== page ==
mis fit
??? i just don't understand this piece and i don't like it. maybe i will have some more conclusive thoughts someday. maybe not.
Chloe
Read in class ("Women in America to 1900")
Janelle
One of the most phenomenal pieces of work I've ever read.
Kate
Aug 24, 2015 Kate marked it as to-buy  ·  review of another edition
Recommended in 5 books editor
Joseph Crowe
Jul 28, 2016 Joseph Crowe rated it it was amazing  ·  review of another edition
Stanton's arguments for women's rights, and indeed: individual liberty, are just as real and powerful as the day the words were uttered before US lawmakers.
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Rachel
Apr 11, 2014 Rachel rated it it was amazing  ·  review of another edition
Hot damn!
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Janis Horn
Feb 06, 2013 Janis Horn rated it it was amazing  ·  review of another edition
The book was a gift and I loved reading it.
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Elizabeth Cady Stanton was an American social activist and leading figure of the early woman's movement. Her Declaration of Sentiments, presented at the first women's rights convention held in 1848 in Seneca Falls, New York, is often credited with initiating the first organized woman's rights and woman's suffrage movements in the United States.

Before Stanton narrowed her political focus almost ex
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“Whatever the theories may be of woman’s dependence on man, in the supreme moments of her life he can not bear her burdens. Alone she goes to the gates of death to give life to every man that is born into the world. No one can share her fears, no one can mitigate her pangs; and if her sorrow is greater than she can bear, alone she passes beyond the gates into the vast unknown.” 3 likes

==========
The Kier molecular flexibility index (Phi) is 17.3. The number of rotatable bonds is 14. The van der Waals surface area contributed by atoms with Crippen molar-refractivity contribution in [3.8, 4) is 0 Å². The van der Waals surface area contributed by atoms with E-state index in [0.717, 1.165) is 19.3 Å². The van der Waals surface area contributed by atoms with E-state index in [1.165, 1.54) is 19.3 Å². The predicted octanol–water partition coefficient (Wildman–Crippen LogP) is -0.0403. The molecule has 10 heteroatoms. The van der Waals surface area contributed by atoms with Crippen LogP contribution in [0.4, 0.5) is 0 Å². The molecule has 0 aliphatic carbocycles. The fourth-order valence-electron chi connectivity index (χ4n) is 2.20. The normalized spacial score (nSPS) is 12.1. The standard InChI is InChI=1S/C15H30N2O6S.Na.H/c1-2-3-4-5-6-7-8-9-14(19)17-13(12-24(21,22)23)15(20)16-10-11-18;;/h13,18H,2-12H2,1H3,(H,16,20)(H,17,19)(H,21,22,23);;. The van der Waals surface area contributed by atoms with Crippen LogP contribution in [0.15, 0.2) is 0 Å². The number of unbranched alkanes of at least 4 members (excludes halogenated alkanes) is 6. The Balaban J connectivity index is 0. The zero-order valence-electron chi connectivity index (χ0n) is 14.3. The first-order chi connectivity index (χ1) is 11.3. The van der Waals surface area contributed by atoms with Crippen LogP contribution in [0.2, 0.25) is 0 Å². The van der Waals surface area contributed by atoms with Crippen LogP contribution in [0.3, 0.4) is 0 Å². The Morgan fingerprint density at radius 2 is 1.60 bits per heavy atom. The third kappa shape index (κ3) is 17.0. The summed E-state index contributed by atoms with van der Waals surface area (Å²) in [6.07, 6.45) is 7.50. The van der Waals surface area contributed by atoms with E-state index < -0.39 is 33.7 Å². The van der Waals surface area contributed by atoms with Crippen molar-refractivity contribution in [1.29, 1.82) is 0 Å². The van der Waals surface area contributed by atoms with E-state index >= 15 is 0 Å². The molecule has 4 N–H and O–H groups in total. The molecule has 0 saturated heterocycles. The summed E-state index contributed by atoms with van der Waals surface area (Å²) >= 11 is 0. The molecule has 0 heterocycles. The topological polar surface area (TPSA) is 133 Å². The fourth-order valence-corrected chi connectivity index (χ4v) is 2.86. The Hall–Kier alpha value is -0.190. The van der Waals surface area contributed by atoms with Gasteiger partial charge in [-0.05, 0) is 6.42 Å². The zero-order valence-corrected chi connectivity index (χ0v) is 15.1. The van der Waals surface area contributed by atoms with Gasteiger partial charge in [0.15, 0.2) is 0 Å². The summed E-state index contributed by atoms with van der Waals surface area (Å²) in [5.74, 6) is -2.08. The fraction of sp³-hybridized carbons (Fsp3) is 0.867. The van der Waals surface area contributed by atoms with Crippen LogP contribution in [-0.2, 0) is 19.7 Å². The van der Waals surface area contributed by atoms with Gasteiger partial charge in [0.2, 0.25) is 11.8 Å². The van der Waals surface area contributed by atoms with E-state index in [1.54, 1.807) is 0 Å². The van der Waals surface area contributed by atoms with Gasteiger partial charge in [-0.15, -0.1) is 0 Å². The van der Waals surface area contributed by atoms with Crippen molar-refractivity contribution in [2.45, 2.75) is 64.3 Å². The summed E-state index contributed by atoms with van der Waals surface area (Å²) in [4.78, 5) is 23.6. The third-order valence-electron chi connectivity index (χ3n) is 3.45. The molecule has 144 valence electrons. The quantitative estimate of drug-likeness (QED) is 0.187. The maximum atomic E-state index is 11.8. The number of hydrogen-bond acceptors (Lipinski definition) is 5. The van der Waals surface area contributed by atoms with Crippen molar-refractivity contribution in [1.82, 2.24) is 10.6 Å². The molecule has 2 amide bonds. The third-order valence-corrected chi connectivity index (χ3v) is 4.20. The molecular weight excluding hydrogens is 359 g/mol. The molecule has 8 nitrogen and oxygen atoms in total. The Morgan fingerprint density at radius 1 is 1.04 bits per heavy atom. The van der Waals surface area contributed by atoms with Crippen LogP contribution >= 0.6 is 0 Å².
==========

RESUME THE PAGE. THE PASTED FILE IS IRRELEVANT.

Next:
“We ask no sympathy from others in the anxiety and agony of a 
broken friendship or shattered love. When death sunders our nearest
 ties, alone we sit in the shadow of our affliction. Alike mid the greatest 
triumphs and darkest tragedies of life we walk alone. On the divine 
heights of human attainments, eulogized and worshiped as a hero or 
saint, we stand alone. In ignorance, poverty, and vice, as a pauper or
criminal, alone we starve or steal; alone we suffer the sneers and rebuffs
of our fellows; alone we are hunted and hounded through dark courts
and alleys, in by-ways and highways; alone we stand in the judgment
seat; alone in the prison cell we lament our crimes and misfortunes; alone we expiate them on the gallows. In hours like these we realize the
awful solitude of individual life, its pains, its penalties, its responsibilities; hours in which the youngest and most helpless are thrown on their own resources for guidance and consolation. Seeing then that life must ever be a march and a battle, that each soldier must be equipped for his own protection, it is the height of cruelty to rob the individual of a single natural right.” 0 likes